Appellant argues that he understood alternatives to neuroleptic medications because he recognized that his time at MSH was beneficial.  But Dr. Sills testified that time, alone, rarely resolves psychotic symptoms, and Dr. Komaridis testified that appellant’s lack of insight into mental illness precluded alternative forms of treatment.  We conclude that the district court’s finding that appellant was incapable of making an informed decision is supported by the record and is not clearly erroneous.

2.         Necessity of Neuroleptic Medications

Appellant claims that treatment with neuroleptic medications is unnecessary because less risky treatments are available.  When an individual lacks the capacity to make informed decisions regarding neuroleptic treatment, a court’s decision as to whether the medications should be administered must be based on several factors: “(1) the person’s family, community, moral, religious, and social values; (2) the medical risks, benefits, and alternatives to the proposed treatment; (3) past efficacy and any extenuating circumstances of past use of neuroleptic medications; and (4) any other relevant factors.”  Minn. Stat. § 253B.092, subd. 7(c) (2002).  Persons seeking to administer neuroleptic medications must prove that the medication is necessary by clear and convincing evidence.  In re Peterson, 446 N.W.2d 669, 672 (Minn. App. 1989), review denied (Minn. 1 Dec. 1989).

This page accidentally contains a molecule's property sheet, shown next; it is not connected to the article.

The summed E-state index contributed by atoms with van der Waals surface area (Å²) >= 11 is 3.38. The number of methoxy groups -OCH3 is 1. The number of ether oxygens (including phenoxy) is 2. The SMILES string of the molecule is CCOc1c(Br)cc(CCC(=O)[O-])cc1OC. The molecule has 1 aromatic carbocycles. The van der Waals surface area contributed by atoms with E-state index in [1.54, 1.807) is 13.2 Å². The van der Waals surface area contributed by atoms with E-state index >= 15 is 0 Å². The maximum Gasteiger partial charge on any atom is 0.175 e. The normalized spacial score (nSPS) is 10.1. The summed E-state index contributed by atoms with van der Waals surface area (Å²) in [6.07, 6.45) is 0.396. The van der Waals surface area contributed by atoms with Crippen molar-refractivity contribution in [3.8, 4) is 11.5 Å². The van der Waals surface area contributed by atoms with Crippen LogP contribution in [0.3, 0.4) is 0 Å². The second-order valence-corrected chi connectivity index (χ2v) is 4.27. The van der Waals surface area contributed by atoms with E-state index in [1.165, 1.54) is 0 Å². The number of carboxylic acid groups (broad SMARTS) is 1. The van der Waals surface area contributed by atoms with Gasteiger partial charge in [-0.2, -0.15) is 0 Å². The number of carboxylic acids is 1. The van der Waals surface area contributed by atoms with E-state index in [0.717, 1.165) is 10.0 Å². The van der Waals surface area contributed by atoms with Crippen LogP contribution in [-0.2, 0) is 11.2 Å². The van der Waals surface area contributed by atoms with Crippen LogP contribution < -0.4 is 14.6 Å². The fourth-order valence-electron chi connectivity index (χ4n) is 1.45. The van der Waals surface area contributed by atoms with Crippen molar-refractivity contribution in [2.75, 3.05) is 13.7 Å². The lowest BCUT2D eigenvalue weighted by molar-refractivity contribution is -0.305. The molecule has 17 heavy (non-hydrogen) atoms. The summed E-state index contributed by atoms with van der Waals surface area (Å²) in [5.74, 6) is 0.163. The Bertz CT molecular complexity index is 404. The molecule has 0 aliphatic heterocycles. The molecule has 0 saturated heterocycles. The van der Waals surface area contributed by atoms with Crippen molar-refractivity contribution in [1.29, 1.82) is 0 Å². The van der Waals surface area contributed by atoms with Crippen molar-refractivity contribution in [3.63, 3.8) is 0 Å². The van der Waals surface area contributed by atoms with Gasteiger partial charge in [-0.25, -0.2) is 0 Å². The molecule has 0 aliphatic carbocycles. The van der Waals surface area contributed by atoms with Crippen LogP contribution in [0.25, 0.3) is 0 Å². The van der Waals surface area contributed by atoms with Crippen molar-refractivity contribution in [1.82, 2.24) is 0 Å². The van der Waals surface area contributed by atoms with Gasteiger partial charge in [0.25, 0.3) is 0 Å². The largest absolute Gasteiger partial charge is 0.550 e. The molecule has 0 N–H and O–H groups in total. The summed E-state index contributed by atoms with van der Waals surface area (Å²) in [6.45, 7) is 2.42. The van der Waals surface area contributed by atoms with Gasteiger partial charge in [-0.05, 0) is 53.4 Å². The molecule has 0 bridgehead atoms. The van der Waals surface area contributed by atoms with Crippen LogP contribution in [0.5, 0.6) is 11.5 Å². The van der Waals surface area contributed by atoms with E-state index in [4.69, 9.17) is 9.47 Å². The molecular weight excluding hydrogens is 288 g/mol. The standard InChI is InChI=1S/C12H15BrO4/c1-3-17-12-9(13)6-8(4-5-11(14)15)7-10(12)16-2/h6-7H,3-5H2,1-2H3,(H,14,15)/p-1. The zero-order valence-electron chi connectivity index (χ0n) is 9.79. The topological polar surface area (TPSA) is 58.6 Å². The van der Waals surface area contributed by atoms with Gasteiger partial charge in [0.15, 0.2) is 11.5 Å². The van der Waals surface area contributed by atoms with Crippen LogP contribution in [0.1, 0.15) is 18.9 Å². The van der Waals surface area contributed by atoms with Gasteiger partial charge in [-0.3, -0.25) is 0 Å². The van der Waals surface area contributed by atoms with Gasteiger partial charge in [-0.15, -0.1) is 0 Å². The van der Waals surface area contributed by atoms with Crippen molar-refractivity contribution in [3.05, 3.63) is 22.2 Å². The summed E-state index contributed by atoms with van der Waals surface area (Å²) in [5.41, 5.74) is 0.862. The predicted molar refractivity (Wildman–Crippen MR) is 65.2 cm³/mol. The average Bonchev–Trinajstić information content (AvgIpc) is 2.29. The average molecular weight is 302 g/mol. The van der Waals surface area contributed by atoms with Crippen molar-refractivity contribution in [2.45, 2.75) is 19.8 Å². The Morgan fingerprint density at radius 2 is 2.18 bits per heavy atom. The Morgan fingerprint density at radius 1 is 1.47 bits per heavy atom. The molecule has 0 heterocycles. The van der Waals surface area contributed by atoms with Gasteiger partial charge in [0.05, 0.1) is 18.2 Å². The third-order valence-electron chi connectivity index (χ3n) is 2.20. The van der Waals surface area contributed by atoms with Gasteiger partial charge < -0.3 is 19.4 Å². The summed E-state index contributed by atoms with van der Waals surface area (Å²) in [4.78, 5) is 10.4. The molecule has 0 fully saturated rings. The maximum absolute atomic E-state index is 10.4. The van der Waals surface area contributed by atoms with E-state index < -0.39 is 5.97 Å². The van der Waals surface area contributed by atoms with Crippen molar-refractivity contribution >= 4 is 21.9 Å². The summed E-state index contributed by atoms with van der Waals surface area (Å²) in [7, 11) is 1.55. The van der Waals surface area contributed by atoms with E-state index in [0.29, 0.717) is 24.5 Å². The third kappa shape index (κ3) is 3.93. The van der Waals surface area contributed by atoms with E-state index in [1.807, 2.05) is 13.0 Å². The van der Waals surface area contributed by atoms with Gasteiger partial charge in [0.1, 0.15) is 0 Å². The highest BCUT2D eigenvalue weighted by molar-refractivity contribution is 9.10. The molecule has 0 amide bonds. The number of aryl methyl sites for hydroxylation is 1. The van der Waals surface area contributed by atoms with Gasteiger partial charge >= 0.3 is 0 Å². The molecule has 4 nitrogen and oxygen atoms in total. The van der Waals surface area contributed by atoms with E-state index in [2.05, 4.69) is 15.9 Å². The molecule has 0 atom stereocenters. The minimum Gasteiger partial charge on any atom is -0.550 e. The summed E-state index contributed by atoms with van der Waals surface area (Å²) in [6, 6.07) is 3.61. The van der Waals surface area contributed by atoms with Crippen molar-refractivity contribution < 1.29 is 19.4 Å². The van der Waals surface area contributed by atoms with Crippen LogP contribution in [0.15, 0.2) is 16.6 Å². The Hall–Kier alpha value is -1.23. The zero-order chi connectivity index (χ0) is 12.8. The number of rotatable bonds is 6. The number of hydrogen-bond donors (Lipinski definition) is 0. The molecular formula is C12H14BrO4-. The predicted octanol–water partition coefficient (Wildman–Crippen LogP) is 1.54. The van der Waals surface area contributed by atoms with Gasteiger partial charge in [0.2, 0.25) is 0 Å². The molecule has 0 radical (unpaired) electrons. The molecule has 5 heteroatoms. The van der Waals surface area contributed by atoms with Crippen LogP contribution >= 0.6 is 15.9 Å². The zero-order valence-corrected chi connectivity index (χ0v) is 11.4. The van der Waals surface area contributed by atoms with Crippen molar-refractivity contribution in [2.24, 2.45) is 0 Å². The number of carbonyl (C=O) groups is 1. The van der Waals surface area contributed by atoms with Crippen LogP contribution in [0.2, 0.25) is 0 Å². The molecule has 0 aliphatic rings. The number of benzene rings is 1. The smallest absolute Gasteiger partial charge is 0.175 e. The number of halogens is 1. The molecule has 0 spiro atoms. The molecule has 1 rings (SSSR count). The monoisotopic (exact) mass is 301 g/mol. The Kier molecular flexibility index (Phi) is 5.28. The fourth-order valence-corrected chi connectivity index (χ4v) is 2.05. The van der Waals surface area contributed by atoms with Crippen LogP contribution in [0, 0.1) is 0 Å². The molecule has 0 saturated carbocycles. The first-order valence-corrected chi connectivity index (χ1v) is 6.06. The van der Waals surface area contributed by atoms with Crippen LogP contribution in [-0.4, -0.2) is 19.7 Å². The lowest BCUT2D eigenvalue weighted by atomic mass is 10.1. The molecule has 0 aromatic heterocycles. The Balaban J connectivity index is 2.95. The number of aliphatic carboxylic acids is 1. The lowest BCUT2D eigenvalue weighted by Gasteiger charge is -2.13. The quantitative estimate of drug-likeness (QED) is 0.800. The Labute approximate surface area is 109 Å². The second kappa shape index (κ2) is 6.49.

Appellant argues that inpatient treatment at MSH without neuroleptic drugs is a less risky alternative.  Dr. Sills testified that, although “[s]ome rare individuals do have a resolution of their psychotic symptoms,” resolution could take years or never happen.  Dr. Komaridis admitted that time spent in a hospital setting may benefit a person suffering from appellant’s symptoms, but that appellant’s denial of any mental illness would also have to be taken into account.  Dr. Komaridis stated that appellant’s refusal to acknowledge his mental illness eliminated other treatment options.  “[O]ther standard therapeutic alternatives which require some cognitive involvement in the therapeutic process by him are cancelled out in this case by virtue of the fact he doesn’t believe he has a problem he has to work on.”    Accordingly, the passage of time is not a reasonable alternative to neuroleptic treatment of appellant’s symptoms.

There is no evidence in the record regarding any of appellant’s family, moral, religious, or social values that oppose the use of neuroleptic medications in treating a mental illness.  Both medical experts testified about the benefits of neuroleptic medications in resolving appellant’s psychotic symptoms and the reduced risk of side effects in newer medications, including Abilify.  They also testified that alternative forms of treatment would not be effective in treating appellant given his denial of any mental illness.  Appellant has no prior experience with neuroleptic medications.  We conclude that the record contains clear and convincing evidence to support the district court’s finding that neuroleptic medications are necessary to adequately treat appellant.